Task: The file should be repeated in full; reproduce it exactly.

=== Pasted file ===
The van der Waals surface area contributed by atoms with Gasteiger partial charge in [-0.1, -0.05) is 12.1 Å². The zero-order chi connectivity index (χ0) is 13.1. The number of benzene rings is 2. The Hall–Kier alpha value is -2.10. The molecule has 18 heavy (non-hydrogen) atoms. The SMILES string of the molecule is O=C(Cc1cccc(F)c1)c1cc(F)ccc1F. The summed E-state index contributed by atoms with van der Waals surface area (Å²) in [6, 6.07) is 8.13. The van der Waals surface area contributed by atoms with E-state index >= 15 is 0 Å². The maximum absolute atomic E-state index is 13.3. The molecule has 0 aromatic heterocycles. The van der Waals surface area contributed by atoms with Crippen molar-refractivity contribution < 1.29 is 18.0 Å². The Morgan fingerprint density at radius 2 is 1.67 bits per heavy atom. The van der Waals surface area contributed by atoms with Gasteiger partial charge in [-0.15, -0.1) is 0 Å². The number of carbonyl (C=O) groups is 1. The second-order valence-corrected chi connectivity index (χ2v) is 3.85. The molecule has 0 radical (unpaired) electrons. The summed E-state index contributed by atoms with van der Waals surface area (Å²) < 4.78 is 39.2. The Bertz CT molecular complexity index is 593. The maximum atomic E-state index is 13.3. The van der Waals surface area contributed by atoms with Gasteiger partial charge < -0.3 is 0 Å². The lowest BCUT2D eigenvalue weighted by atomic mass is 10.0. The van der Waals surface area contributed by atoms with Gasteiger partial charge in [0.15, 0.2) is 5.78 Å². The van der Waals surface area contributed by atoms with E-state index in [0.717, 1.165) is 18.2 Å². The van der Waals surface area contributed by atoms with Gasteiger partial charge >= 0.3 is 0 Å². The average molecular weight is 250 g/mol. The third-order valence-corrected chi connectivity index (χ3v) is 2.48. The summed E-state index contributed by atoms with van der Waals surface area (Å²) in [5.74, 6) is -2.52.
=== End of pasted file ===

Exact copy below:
The van der Waals surface area contributed by atoms with Gasteiger partial charge in [-0.1, -0.05) is 12.1 Å². The zero-order chi connectivity index (χ0) is 13.1. The number of benzene rings is 2. The Hall–Kier alpha value is -2.10. The molecule has 18 heavy (non-hydrogen) atoms. The SMILES string of the molecule is O=C(Cc1cccc(F)c1)c1cc(F)ccc1F. The summed E-state index contributed by atoms with van der Waals surface area (Å²) in [6, 6.07) is 8.13. The van der Waals surface area contributed by atoms with E-state index >= 15 is 0 Å². The maximum absolute atomic E-state index is 13.3. The molecule has 0 aromatic heterocycles. The van der Waals surface area contributed by atoms with Crippen molar-refractivity contribution < 1.29 is 18.0 Å². The Morgan fingerprint density at radius 2 is 1.67 bits per heavy atom. The van der Waals surface area contributed by atoms with Gasteiger partial charge in [-0.15, -0.1) is 0 Å². The number of carbonyl (C=O) groups is 1. The second-order valence-corrected chi connectivity index (χ2v) is 3.85. The molecule has 0 radical (unpaired) electrons. The summed E-state index contributed by atoms with van der Waals surface area (Å²) < 4.78 is 39.2. The Bertz CT molecular complexity index is 593. The maximum atomic E-state index is 13.3. The van der Waals surface area contributed by atoms with Gasteiger partial charge < -0.3 is 0 Å². The lowest BCUT2D eigenvalue weighted by atomic mass is 10.0. The van der Waals surface area contributed by atoms with Gasteiger partial charge in [0.15, 0.2) is 5.78 Å². The van der Waals surface area contributed by atoms with E-state index in [0.717, 1.165) is 18.2 Å². The van der Waals surface area contributed by atoms with Gasteiger partial charge >= 0.3 is 0 Å². The average molecular weight is 250 g/mol. The third-order valence-corrected chi connectivity index (χ3v) is 2.48. The summed E-state index contributed by atoms with van der Waals surface area (Å²) in [5.74, 6) is -2.52.